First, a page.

Migration NewsFrom the Stars and Stripes archives
Berlin bell's toll heard by world
October 25, 1950
BERLIN, Oct. 24 — Berlin, once a symbol of tyranny and now a symbol of resistance to tyranny, held the attention of the non-Communist world today when Gen Lucius D. Clay, at the conclusion of the most impressive ceremony in the city's postwar history, rang the world Freedom Bell.
The tones of the great bronze bell were carried to millions of listeners by radio networks covering much of the non-Soviet world, and set bells throughout the free world ringing to a simultaneous salute to freedom.
It was officially estimated that 450,000 Berlin residents gathered in the vast market place fronting the West-sector city hall to witness the historic ceremony.
During the ceremony, the United Nations flag flew from atop the city hall. It was the first time a UN flag had flown over a German city.
Not since the Potsdam conference of 1945 had so many ranking representatives of so many nations gathered in this city.
Dignitaries from more than a score of countries were present at the bell's dedication.
Just before the ringing of the bell at noon, Clay said: "In a moment, I will throw the switch that will ring the Freedom Bell. As it sends forth its message of freedom and faith, let all of us — wherever we may be — rededicate ourselves, and join together in a silent prayer 'that this world, under God, shall be free.' "
Custodianship of the Freedom Bell by the city of Berlin was accepted by Mayor Ernst Reuter, who declared in part:
"The sound of this bell will not only be heard in Berlin and throughout Germany; It will ring not only over the ocean to the great American people; it will also clearly be heard in the East.
"We know that the peoples of Warsaw, Prague, Budapest and Sofia are longing to listen to this sound of hope. Moreover, we are sure that even the Russian people would be in accord with us if they could freely express their will."
High Commissioner John J. McCloy preceded Reuter on the speakers' rostrum.
"In the name of all those who cherish freedom," McCloy said, "I have the honor to entrust this bell of freedom to the people of Berlin."
McCloy further said that, "Today, with the spectacle of Nazi tyranny still clear, we see the some techniques reapplied — concentration camps, forced labor, deportations, grotesqueries of propaganda called elections, marching youth. We hear the words peace and unity again misused."
"Those who misuse these words by applying totalitarian techniques will fail today and in the future just as the Nazis failed five years ago."
Introductory remarks were made by Maj Gen Maxwell Taylor, U.S. Berlin commander, who declared:
"The days of adversity (in the face of Communist pressure) have won for Berlin an acclaim which it never achieved in the glory of empire."
The pealing of the 10-ton Freedom Bell, in the tower of the Berlin City Hall, was joined by thousands of other bells throughout Europe and America, including bells in all U.S. Army chapels and installations throughout the U.S. Zone.
The Freedom Bell arrived here Saturday after passing through the Soviet Zone by rail. It had just completed a tour of 26 major American cities under the auspices of the Crusade for Freedom.
Funds raised on this tour will be used to strengthen Radio Free Europe, which broadcasts daily to the citizens of Iron Curtain nations.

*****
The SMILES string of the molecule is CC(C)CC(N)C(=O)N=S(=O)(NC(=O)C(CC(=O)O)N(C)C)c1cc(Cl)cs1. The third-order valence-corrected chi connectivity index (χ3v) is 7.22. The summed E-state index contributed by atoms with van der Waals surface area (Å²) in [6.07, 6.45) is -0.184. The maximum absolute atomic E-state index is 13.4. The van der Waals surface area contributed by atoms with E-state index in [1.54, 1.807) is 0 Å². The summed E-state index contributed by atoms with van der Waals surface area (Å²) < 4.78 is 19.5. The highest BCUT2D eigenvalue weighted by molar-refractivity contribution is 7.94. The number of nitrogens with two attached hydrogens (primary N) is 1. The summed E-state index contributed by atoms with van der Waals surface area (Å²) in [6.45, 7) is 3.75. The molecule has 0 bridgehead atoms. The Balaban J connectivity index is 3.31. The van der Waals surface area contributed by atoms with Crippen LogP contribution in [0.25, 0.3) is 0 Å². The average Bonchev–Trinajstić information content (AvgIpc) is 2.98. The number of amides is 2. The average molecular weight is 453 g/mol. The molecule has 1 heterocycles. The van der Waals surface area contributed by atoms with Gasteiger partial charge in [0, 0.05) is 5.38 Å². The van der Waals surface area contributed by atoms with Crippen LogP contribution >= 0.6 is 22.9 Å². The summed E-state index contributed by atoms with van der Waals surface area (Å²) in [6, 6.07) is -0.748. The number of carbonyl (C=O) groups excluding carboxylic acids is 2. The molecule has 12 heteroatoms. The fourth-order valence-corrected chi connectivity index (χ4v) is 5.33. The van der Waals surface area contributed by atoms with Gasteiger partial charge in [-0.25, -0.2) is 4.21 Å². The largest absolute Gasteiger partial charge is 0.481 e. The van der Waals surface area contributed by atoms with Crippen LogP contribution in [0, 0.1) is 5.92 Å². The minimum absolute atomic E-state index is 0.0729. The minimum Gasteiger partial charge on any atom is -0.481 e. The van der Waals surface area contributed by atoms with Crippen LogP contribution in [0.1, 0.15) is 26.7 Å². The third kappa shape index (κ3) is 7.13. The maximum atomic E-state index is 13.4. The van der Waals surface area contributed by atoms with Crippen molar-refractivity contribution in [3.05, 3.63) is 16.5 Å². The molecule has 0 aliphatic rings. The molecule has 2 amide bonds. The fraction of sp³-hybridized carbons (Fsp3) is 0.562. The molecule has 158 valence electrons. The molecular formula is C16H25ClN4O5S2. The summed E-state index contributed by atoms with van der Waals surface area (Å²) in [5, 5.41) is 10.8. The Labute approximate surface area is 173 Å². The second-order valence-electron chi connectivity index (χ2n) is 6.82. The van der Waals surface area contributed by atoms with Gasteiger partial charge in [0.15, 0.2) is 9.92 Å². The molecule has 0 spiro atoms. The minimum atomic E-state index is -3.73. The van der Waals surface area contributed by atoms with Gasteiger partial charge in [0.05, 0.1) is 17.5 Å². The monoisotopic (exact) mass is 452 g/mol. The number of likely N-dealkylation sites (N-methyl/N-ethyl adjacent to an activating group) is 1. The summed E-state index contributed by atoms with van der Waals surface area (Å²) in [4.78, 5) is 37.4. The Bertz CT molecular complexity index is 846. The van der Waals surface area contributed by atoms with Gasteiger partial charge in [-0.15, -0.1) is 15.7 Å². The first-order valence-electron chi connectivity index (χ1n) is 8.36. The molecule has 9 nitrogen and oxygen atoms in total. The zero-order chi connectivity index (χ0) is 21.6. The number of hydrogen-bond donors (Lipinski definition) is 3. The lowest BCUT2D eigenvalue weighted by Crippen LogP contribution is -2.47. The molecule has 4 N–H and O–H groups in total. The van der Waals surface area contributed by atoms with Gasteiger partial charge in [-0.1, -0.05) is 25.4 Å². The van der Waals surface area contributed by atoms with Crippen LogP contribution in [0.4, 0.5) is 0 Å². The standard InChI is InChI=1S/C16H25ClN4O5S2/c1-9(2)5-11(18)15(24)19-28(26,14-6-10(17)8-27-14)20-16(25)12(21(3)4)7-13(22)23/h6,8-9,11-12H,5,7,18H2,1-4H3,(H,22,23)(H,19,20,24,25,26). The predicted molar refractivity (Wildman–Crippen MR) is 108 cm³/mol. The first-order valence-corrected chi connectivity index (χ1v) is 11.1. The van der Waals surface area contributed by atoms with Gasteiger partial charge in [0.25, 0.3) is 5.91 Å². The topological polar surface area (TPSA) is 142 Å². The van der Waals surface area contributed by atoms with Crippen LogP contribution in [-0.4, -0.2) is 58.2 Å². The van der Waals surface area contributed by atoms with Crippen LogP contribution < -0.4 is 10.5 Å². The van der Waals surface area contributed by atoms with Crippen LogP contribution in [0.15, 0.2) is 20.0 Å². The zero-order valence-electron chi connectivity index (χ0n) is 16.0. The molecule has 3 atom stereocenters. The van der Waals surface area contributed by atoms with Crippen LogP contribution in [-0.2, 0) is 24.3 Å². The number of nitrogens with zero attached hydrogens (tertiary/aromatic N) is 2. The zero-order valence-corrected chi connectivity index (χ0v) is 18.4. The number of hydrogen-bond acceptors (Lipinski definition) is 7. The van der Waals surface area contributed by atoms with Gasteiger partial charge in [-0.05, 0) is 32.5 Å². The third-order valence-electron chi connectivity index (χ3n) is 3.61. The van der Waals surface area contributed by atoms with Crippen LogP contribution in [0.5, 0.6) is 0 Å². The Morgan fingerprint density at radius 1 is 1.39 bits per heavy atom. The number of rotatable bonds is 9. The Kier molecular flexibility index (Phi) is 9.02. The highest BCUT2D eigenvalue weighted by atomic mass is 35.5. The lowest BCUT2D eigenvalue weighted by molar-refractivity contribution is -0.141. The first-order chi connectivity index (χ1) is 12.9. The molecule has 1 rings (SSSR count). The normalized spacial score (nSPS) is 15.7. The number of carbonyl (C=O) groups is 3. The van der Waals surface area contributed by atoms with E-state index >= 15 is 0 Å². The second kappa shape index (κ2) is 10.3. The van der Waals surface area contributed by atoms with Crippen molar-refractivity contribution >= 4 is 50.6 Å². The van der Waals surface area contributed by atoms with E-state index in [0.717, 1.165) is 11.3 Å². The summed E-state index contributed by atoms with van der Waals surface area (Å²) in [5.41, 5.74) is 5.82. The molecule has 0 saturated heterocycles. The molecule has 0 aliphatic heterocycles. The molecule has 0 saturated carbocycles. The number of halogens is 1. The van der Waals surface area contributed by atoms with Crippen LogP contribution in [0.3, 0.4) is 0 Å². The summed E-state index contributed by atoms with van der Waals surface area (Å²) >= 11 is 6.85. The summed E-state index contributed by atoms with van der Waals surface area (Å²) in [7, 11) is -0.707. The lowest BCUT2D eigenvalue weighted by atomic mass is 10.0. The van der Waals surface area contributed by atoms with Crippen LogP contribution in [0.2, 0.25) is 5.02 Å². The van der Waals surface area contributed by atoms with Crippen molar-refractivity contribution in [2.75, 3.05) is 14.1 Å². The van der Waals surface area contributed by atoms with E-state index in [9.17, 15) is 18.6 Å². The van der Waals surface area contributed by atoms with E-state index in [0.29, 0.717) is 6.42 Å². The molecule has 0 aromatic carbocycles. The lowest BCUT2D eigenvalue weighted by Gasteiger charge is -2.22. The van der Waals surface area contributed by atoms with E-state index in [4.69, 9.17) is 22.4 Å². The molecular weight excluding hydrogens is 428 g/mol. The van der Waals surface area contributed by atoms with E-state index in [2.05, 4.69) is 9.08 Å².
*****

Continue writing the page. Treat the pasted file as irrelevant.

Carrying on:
"Our greatest task today," Clay said at the dedication, "is to build a world of free nations and free men, living and working together in peace. The people of the free world are dedicated to this task. The responsibility falls upon each of us.
"It gives me great pride, therefore, to be able to tell you that millions of my fellow countrymen ... have accepted this responsibility and are taking part in a great moral crusade for freedom.
"They have placed their names on a declaration of freedom and have sent it here, together with the Freedom Bell, as a testimony of their belief."
Clay dedicated the bell to the "eternal honor of all those who have given their lives in the cause of freedom."
"May the voice of the bell," Clay said, "lift the hearts of freedom-loving people everywhere. From this day forward, as it rings, may it strike a note of warning to all oppressors, a sound of confidence and courage to those called upon to defend their freedom, a message of hope and sympathy to those who are enslaved.
"Though parts of the world are barricaded against it, its voice cannot be kept out. It will be heard. It will be heard wherever there are human beings who yearn to live and work and worship as free men."
Among the Allied officials who accepted invitations to today's ceremony were:
Sir Ivone Kirkpatrick, British high commissioner; Andre Francois-Poncet, French high commissioner; Maj Gen George P. Hays, deputy U.S. high commissioner; Gen Thomas T. Handy, EUCOM commissioner; Lt Gen John K. Cannon, CG, USAFE; Lt Gen Manton S. Eddy, CG, USAREUR; Rear Adm John Wilkes, commander, U.S. Naval Forces Germany; and Lt Gen Sir Charles S. Keightley, commander, British Forces. Germany.
Others were James C. Dunn, U.S. ambassador to Italy; Robert D. Murphy. U.S. ambassador to Belgium; Milton Katz, roving ECA ambassador to Europe; the four U.S. land commissioners in Germany and several British and French land commissioners.
German dignitaries present included, in addition to Adenauer and Reuter, Jacob Kaiser, minister for all-German affairs; Hans Muhlenfeld, of the Deutsche Partei in the Bundestag; Helene Wessel, Bundestag Centrum Partei leader; the minister-presidents of the West German states and the mayors of the West Berlin boroughs.